Initially the local ILS was queried dynamically to obtain the loan information. As LORLS attempts to be ILS agnostic the code to query it was kept separate. This turned out to be beneficial as due to performance issues actively querying the ILS was soon demonstrated to be an unworkable solution. A local loans cache database was created that was specifically designed to provide the required information more efficiently.
The loans cache table uses a script that runs each day and gets any loans that were either issued or returned for the previous day. These details are then used to update the local loans cache.
There are currently two API calls available for the local loans cache: ‘loanHistory2′ and ‘lastLoaned’. The first API call takes a list of ISBNs and returns, for each day in the last year, the total number of items on loan which match any of those ISBNs. The second API also takes a list of ISBNs but returns for each ISBN if and when it was last issued.
The front end uses the data returned by the first API to provide the graph showing items loaned and the data from the second API to produce the list of items not borrowed in the last year.
The introduction of a feature for users to rate individual items on a reading list required the addition of a new table in the database and a number of new APIs for the front end to interact with it. The new APIs are ‘EditSURating’ and ‘GetSURating’.
EditSURating will set a logged in users rating as either positive (thumbs up) or negative (thumbs down). An individual user can only have one rating attached to any structural unit; any future calls of EditSURating for that SU will alter the existing rating for that user.
The GetSURating API retrieves for each SU specified the total number of positive ratings and the total number of negative ratings.
Traditionally graphs shown in web sites are either static images generated and stored on the server or images dynamically generated by CGI scripts running on the web server. Both methods increase the load on the web server and are impractical when the graphs are expected to make full use of the available space on a page, even after the browser has been resized.
The solution to this issue used in LORLS’s dashboard is to have the back end supply the data to the browser and for the browser to dynamically generate the graphs itself. This became possible with the introduction of HTML5′s canvas element and Flot (Flot … [updated 2012]), a jQuery plug-in for drawing graphs. Flot supports a number of different graph styles (line, bar, pie, etc.) and also supports a number of advanced features including dynamically resizing the graph when its containing element is resized.
Launch and future development
The dashboard was launched to academics at Loughborough in August 2012. Feedback has been very positive with many academics praising the graphical design of the dashboard and appreciating the insight the dashboard gives them into the use of their reading lists.
Enhancing the dashboard will be part of future versions of LORLS as there is still a lot of information that the academic owners may find useful when creating their lists. Areas that are currently under investigation to be added or enhanced in future versions of the dashboard include loan information, pricing and download counts for online items.
The loan information can be extended with more details such as which books are the most loaned, what are the average number of loans and what the standard deviation is.
Given the recent increase in tuition fees for students, academics may feel the need to be more aware about the cost of resources they are expecting their students to own/access. Information relating to the total and average cost of books on the list may be of benefit to the academic owners as well as librarians when updating their lists.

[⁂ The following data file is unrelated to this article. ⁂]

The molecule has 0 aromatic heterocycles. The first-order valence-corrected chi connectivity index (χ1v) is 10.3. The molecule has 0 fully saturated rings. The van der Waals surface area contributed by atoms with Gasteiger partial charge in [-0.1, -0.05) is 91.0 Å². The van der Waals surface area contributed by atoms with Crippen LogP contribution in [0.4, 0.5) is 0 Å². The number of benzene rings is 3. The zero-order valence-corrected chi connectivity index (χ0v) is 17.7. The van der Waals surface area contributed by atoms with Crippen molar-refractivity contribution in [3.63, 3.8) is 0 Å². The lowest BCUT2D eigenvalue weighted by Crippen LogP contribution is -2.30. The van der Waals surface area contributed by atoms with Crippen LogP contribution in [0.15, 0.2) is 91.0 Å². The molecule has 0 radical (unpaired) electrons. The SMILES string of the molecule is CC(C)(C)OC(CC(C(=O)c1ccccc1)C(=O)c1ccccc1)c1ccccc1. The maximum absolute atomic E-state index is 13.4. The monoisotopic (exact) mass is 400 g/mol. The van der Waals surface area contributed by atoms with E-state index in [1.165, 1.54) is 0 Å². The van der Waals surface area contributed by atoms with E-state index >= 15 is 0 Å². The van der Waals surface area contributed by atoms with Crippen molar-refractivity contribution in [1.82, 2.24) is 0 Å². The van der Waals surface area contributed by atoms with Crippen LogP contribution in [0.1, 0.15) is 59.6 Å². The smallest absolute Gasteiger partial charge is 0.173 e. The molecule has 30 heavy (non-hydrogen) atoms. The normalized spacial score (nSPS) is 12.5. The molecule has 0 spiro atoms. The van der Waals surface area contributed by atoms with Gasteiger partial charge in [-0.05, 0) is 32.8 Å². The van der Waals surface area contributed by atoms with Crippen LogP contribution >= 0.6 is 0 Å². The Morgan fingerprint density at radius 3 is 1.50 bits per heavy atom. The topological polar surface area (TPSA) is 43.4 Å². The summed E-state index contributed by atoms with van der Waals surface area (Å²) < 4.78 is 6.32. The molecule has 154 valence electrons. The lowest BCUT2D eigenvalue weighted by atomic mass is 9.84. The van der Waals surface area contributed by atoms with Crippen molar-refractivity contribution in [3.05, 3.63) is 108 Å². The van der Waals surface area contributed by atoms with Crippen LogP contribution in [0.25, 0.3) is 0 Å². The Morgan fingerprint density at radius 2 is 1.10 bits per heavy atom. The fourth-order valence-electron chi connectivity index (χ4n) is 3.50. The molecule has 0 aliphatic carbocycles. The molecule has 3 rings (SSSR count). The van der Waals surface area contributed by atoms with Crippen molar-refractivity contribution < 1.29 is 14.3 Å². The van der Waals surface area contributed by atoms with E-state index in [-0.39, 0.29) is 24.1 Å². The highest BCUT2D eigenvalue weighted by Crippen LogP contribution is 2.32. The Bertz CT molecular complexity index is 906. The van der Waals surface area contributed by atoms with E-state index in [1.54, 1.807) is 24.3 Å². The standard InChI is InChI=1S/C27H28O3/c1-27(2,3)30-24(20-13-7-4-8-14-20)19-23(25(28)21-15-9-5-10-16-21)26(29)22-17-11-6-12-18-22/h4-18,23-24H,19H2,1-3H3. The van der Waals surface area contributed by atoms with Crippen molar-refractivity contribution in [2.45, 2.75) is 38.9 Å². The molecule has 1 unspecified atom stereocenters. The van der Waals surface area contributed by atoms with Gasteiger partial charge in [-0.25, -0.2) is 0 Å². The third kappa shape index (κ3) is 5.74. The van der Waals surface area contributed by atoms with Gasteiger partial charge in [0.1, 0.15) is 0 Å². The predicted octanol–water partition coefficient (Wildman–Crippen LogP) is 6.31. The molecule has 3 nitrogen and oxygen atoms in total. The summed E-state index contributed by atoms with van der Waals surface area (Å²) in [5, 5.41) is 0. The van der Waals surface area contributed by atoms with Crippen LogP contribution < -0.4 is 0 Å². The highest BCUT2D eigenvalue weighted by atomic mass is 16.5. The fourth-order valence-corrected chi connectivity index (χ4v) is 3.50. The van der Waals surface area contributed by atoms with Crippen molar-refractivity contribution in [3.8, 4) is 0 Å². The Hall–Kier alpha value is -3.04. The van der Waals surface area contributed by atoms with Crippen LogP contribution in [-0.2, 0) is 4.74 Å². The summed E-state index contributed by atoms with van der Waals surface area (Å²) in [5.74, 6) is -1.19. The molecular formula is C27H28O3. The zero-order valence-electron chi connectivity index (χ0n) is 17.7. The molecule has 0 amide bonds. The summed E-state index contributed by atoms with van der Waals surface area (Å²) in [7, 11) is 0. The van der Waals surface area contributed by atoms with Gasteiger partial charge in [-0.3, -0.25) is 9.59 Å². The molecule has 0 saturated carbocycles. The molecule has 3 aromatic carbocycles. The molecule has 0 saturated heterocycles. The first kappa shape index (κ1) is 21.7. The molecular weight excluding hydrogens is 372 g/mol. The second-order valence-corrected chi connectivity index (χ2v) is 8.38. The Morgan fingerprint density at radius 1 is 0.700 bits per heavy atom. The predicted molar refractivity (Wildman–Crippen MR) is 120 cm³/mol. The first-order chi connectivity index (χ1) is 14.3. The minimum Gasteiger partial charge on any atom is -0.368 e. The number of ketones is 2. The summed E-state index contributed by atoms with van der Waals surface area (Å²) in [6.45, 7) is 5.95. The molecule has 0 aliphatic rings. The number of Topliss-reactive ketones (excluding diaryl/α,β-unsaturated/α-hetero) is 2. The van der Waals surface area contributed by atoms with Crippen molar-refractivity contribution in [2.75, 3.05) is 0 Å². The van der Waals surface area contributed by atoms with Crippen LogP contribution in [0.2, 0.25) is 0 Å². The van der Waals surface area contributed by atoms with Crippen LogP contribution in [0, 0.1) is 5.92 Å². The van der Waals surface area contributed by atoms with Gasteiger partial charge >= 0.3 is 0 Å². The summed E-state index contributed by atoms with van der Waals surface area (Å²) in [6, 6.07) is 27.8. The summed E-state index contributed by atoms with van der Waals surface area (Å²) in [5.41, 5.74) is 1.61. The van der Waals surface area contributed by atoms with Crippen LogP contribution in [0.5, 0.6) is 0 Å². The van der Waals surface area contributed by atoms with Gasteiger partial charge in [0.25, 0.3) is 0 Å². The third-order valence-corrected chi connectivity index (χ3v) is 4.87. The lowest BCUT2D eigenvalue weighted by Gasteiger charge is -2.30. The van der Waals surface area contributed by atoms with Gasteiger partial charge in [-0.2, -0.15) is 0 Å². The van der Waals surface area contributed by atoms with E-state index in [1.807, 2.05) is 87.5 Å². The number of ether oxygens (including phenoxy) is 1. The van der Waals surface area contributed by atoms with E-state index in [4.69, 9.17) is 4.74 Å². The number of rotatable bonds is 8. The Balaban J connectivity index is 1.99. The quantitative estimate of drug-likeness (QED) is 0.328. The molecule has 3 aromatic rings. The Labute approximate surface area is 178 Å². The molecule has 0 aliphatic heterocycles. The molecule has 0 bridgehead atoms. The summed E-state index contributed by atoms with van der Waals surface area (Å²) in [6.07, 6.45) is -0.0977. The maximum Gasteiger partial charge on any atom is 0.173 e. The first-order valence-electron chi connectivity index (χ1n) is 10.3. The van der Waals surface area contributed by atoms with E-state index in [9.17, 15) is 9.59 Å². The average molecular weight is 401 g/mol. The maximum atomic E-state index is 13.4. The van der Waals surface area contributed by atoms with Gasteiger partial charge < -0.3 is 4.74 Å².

As more items on reading lists are available electronically via special copyright cleared licenses, being able to view the number of downloads of these items alongside the loan information will help present a fuller picture of how students are making use of the reading list.
The inclusion of an academic dashboard for reading list owners increases the information they have available for managing their reading lists. They can use it to gain an understanding of how their students are using reading lists: if and when they are checking them or borrowing items from them. They can also see which items their students have reported as being particularly useful and which items were not. Finally they can see which books on their reading list haven’t been loaned out by the Library and use this information when revising their reading list and lecture notes.
The dashboard in LORLS will continue to be enhanced in future versions with an emphasis on providing information to the academic owners that helps them make the most of their reading lists.
Brewerton G, Knight J. 2003. From local project to open source: a brief history of the Loughborough Online Reading List System (LORLS). VINE, 33(4):189-195. Available from https://dspace.lboro.ac.uk/handle/2134/441
Knight J, Cooper J, Brewerton G. 2012. Redeveloping the Loughborough Online Reading List System. Ariadne, (69). Available from http://www.ariadne.ac.uk/issue69/knight-et-al
Meeting the reading list challenge [Internet]. [cited 2012 October 08]. Available from http://blog.lboro.ac.uk/mtrlc/
IP::Anonymous : Perl port of Crypto-PAn to provide anonymous IP addresses [Internet]. [cited 2012 October 08]. Available from http://search.cpan.org/dist/IP-Anonymous/lib/IP/Anonymous.pm
ExplorerCanvas [Internet]. [cited 2012 October 22]. Available from http://excanvas.sourceforge.net/
About the Authors
Dr. Jason Cooper <firstname.lastname@example.org> is the Library Systems Analyst/Programmer at Loughborough University. He is responsible for developing and maintaining a number of key systems for the Library, including the front end of the LORLS (an open source reading list management system).
Dr. Jon Knight <email@example.com> is the Library Systems Developer at Loughborough University. He is responsible for developing and maintaining the back end of LORLS (an open source reading list management system).
Gary Brewerton <firstname.lastname@example.org> is the Library Systems Manager at Loughborough University and is interested in library automation, information and communication technology, and open source development (e.g. LORLS).